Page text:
AFRICA – Increased incidence of climate-linked health emergencies in Africa is becoming a threat to public health systems across the region, according to a new analysis by World Health Organization (WHO).
The analysis revealed over the past two decades, more than half of public health events recorded in the region could be directly linked to the spike in climate-related health emergencies
The World Health Organization (WHO) has urged African countries to pressingly initiate adaptation and mitigation actions to address the expected rapid urbanization that will expose humans to natural hazards and an increase in associated injuries, disease and deaths.
The report was released during World Health Day 2022 celebrations which are normally held on 7th April to mark the anniversary of the founding of World Health Organization (WHO) in 1948.
Each year, a theme is selected to highlight a priority area of public health concern in the world. The 2022 celebrations were marked under the theme “Our Planet, Our Health”.
The day presented an opportunity for World Health Organization to urge governments to prioritize human well-being in key decisions such as ending new fossil fuel explorations and subsidies.
The World Health Organization has warned that chronic noncommunicable diseases are set to overtake communicable diseases, maternal, neonatal and nutritional conditions in the African region to become the leading cause of death by 2030.
WHO Regional Director for Africa Dr Matshidiso Moeti stressed that the link between the planet and people’s health is inseparable since the burden of noncommunicable and infectious diseases rises alongside growing incidence of climate-related challenges.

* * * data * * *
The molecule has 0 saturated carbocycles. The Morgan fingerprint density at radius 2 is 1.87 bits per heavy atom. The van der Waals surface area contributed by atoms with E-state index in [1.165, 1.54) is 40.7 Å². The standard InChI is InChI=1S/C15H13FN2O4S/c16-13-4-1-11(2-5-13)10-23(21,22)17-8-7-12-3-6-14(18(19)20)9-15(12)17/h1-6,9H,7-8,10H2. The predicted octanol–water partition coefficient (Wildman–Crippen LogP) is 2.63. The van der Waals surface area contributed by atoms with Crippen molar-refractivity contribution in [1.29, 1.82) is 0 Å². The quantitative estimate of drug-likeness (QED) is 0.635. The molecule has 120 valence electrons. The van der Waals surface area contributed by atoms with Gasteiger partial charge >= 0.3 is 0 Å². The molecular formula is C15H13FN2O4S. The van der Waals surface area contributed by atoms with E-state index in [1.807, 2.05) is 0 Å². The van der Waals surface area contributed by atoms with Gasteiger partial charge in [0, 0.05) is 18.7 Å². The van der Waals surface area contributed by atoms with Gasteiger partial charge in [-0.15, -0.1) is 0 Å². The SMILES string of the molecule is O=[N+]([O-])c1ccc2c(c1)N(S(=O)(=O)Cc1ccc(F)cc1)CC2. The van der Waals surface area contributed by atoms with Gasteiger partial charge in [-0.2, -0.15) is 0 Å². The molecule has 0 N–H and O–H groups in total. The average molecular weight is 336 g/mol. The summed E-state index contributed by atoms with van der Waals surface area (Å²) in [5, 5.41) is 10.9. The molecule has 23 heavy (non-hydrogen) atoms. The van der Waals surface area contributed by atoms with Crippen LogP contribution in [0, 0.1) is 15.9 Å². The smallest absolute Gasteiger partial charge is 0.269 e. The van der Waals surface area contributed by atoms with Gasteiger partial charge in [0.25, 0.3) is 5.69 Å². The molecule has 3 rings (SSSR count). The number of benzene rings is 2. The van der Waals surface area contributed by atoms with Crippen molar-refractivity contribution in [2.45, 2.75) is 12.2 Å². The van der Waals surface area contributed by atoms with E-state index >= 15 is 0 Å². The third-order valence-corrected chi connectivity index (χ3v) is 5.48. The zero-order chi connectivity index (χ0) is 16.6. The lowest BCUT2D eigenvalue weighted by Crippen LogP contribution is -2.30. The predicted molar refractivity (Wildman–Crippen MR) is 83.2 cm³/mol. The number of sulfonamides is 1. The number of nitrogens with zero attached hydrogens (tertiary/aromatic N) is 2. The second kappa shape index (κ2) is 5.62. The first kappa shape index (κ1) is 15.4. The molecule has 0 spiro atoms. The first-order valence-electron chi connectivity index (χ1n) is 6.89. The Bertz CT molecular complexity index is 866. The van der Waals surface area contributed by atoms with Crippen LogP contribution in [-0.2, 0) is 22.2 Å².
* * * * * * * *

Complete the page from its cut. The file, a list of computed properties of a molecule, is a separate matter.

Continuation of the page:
Additionally, most public health crises have been climate-related in the last two decades from vector-borne diseases or water-borne diseases, ailments transmitted from animals to humans to public health issues rising from natural disasters.
“COVID-19 along with spiraling obesity, diabetes and hypertension rates compounds the challenge highlighting the urgency of a multi-sectoral response,” WHO reports.
The multi-sectoral response includes the 10-year Libreville Declaration on Health and Environment in Africa that African health and environment ministers endorsed in 2008 aimed at promoting government investment in addressing environmental problems that impact human health.
In addition to that, WHO in the African Region supports African countries to conduct situation and needs assessments and create Health National Adaptation Plans (H-NAPs).
The health organization further supports countries to submit National Adaptation Plans involving essential public health interventions to the United Nations Framework Convention on Climate Change.
Ethiopia, Ghana, Malawi, Mozambique, Tanzania and Zimbabwe recently implemented projects focusing on climate resilient water and sanitation, assessing the capacity of health facilities to cope with climate-change induced drought and strengthening health systems resilience.
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